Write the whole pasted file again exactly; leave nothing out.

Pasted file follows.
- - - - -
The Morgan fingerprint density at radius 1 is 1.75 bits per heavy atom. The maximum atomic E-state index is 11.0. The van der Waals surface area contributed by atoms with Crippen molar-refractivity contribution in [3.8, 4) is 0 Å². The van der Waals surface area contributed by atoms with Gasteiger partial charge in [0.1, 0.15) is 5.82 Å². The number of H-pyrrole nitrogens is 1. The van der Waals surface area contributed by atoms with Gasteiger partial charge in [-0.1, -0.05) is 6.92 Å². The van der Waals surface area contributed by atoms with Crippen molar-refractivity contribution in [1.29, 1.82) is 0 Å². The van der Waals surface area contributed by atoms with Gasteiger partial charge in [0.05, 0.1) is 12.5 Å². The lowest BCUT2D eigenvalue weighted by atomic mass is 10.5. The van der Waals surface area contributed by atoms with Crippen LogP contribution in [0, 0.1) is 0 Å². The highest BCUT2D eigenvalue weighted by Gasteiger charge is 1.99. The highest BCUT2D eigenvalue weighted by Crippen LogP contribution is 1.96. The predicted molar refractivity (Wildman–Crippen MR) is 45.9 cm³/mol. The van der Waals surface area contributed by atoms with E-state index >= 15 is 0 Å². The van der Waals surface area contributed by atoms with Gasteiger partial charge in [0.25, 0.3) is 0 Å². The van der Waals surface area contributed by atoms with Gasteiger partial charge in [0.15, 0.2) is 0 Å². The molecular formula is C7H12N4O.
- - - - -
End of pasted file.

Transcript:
The Morgan fingerprint density at radius 1 is 1.75 bits per heavy atom. The maximum atomic E-state index is 11.0. The van der Waals surface area contributed by atoms with Crippen molar-refractivity contribution in [3.8, 4) is 0 Å². The van der Waals surface area contributed by atoms with Gasteiger partial charge in [0.1, 0.15) is 5.82 Å². The number of H-pyrrole nitrogens is 1. The van der Waals surface area contributed by atoms with Gasteiger partial charge in [-0.1, -0.05) is 6.92 Å². The van der Waals surface area contributed by atoms with Crippen molar-refractivity contribution in [1.29, 1.82) is 0 Å². The van der Waals surface area contributed by atoms with Gasteiger partial charge in [0.05, 0.1) is 12.5 Å². The lowest BCUT2D eigenvalue weighted by atomic mass is 10.5. The van der Waals surface area contributed by atoms with Crippen LogP contribution in [0, 0.1) is 0 Å². The highest BCUT2D eigenvalue weighted by Gasteiger charge is 1.99. The highest BCUT2D eigenvalue weighted by Crippen LogP contribution is 1.96. The predicted molar refractivity (Wildman–Crippen MR) is 45.9 cm³/mol. The van der Waals surface area contributed by atoms with E-state index >= 15 is 0 Å². The van der Waals surface area contributed by atoms with Gasteiger partial charge in [0.25, 0.3) is 0 Å². The van der Waals surface area contributed by atoms with Gasteiger partial charge in [0.15, 0.2) is 0 Å². The molecular formula is C7H12N4O.